Shock: As wonderful as it is to have her back, is it too late to save the marriage?

Pellegrino: Well, that’s a very interesting question and it’s one that we get into pretty intensely as the shows go on.

Shock: Does that play out differently than the French version?

Pellegrino: Yes. That’s one of the many ways our show diverges.

Shock: Who in this ensemble cast do you have the most scenes with? Do you have more confrontations with Jeremy Sisto like in the pilot?

Pellegrino: Oh yeah. My character is in a fairly unique position for some reason. All the characters intersect at various points in the course of a show and I get to intersect with pretty much everybody. I don’t know that the other characters are necessarily like that, but I have scenes with pretty much everybody.

Shock: The young actors have a lot to do in this. It could go very wrong if you didn’t have the right kids. Does the cast work together to make sure everyone is at the same level?

Pellegrino: I think they cast amazing people. That’s definitely 90% of the job right there. And the cast is such a huge ensemble that we’re not often in the same area together. It doesn’t feel like we’re a unit, like going out together and rehearsing together unless we’re on the show that day. I’m in kind of a different generation so the young cast does their thing. The older cast, we hang out with each other a little bit, just like life. Yeah, I think the material demands something pretty deep and intense from all the young actors and I think they rise to the occasion very well.

India’s so brilliant. She’s so smart. The first time I met her was at the cast and crew dinner that we had and I was immediately enamored of her. We just talked books and literature because she goes to Brown University. She’s really a very exciting mind. It really felt paternal when I was sitting next to her talking about literature. I loved having that connection with her and I hope it carries on visibly through our work. You never know if these real life connections can actually show themselves in scenes but hopefully ours did.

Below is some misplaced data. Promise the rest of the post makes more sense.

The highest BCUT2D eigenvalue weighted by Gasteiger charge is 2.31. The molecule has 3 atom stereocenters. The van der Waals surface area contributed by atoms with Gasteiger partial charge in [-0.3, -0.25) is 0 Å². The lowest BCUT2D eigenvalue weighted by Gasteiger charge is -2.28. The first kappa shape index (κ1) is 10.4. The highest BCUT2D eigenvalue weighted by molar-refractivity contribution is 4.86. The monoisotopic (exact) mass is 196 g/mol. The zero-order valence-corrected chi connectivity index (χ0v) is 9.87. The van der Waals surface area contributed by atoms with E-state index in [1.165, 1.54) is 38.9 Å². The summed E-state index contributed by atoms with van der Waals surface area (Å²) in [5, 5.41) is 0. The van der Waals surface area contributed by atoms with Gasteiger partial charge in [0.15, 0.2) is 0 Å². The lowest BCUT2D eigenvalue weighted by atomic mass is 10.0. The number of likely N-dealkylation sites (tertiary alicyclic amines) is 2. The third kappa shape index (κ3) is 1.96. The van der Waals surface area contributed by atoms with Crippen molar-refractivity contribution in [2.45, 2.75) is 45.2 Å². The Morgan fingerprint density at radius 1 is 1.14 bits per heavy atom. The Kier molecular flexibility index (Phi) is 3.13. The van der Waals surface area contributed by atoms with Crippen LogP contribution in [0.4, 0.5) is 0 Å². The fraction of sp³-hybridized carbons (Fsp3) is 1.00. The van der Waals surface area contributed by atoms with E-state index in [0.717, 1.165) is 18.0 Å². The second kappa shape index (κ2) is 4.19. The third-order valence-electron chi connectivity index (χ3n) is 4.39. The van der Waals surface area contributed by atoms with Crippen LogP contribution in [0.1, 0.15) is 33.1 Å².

Shock: Is there as much mystery in this character on The Returned as you had on Lost where week to week you kind of didn’t know what your agenda might be and what you represented?

Pellegrino: I think the mystery that’s akin to that is more with the returned than it is for the people that are struggling with how to deal with this miracle in their lives. Definitely I think they do well to translate the unpredictability of normal life in the show, so you’re there in my blind struggle to figure out what’s going on and how to cope with it and whether or not it’s going to lead to all of us reconnecting or ultimately splitting apart. In that sense, it’s a mystery even to me as a character and as a person. But I think the idea of the island and the mysterious character who’s in command of the island, that is kind of element here, but with other characters.

The Returned premieres Monday, March 9 on  A&E